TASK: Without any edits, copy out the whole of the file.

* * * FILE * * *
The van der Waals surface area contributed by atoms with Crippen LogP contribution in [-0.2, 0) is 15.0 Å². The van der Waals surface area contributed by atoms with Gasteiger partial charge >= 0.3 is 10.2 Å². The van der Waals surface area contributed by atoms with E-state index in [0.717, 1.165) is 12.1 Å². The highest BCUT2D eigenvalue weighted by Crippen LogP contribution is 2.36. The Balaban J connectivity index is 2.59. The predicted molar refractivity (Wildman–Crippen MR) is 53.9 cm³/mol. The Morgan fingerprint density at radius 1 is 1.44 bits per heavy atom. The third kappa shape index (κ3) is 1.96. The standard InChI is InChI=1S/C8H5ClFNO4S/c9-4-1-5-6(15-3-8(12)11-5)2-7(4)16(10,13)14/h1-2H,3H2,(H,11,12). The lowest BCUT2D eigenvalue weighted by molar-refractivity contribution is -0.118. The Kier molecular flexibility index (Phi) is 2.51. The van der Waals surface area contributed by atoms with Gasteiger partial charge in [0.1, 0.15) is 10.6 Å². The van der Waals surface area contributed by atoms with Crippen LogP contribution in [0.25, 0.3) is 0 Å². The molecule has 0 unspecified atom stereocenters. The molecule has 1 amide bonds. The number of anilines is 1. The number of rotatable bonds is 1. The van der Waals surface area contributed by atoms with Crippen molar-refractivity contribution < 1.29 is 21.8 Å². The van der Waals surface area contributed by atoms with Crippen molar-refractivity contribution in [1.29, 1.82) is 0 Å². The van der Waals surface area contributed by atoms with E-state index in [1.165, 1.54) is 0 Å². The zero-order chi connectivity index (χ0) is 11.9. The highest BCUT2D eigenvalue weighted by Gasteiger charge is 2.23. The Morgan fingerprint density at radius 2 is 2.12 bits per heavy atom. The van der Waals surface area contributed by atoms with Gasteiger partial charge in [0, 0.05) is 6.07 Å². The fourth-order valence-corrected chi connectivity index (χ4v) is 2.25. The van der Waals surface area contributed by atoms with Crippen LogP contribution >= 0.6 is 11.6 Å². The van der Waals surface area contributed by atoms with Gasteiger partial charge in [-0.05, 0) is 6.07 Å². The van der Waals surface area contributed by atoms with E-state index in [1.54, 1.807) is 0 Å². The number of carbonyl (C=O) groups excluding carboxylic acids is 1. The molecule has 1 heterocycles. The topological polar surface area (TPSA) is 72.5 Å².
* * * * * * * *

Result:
The van der Waals surface area contributed by atoms with Crippen LogP contribution in [-0.2, 0) is 15.0 Å². The van der Waals surface area contributed by atoms with Gasteiger partial charge >= 0.3 is 10.2 Å². The van der Waals surface area contributed by atoms with E-state index in [0.717, 1.165) is 12.1 Å². The highest BCUT2D eigenvalue weighted by Crippen LogP contribution is 2.36. The Balaban J connectivity index is 2.59. The predicted molar refractivity (Wildman–Crippen MR) is 53.9 cm³/mol. The Morgan fingerprint density at radius 1 is 1.44 bits per heavy atom. The third kappa shape index (κ3) is 1.96. The standard InChI is InChI=1S/C8H5ClFNO4S/c9-4-1-5-6(15-3-8(12)11-5)2-7(4)16(10,13)14/h1-2H,3H2,(H,11,12). The lowest BCUT2D eigenvalue weighted by molar-refractivity contribution is -0.118. The Kier molecular flexibility index (Phi) is 2.51. The van der Waals surface area contributed by atoms with Gasteiger partial charge in [0.1, 0.15) is 10.6 Å². The van der Waals surface area contributed by atoms with Crippen LogP contribution in [0.25, 0.3) is 0 Å². The molecule has 0 unspecified atom stereocenters. The molecule has 1 amide bonds. The number of anilines is 1. The number of rotatable bonds is 1. The van der Waals surface area contributed by atoms with Crippen molar-refractivity contribution < 1.29 is 21.8 Å². The van der Waals surface area contributed by atoms with Crippen molar-refractivity contribution in [1.29, 1.82) is 0 Å². The van der Waals surface area contributed by atoms with E-state index in [1.165, 1.54) is 0 Å². The zero-order chi connectivity index (χ0) is 11.9. The highest BCUT2D eigenvalue weighted by Gasteiger charge is 2.23. The Morgan fingerprint density at radius 2 is 2.12 bits per heavy atom. The van der Waals surface area contributed by atoms with Gasteiger partial charge in [0, 0.05) is 6.07 Å². The fourth-order valence-corrected chi connectivity index (χ4v) is 2.25. The van der Waals surface area contributed by atoms with Crippen LogP contribution >= 0.6 is 11.6 Å². The van der Waals surface area contributed by atoms with Gasteiger partial charge in [-0.05, 0) is 6.07 Å². The van der Waals surface area contributed by atoms with E-state index in [1.54, 1.807) is 0 Å². The number of carbonyl (C=O) groups excluding carboxylic acids is 1. The molecule has 1 heterocycles. The topological polar surface area (TPSA) is 72.5 Å².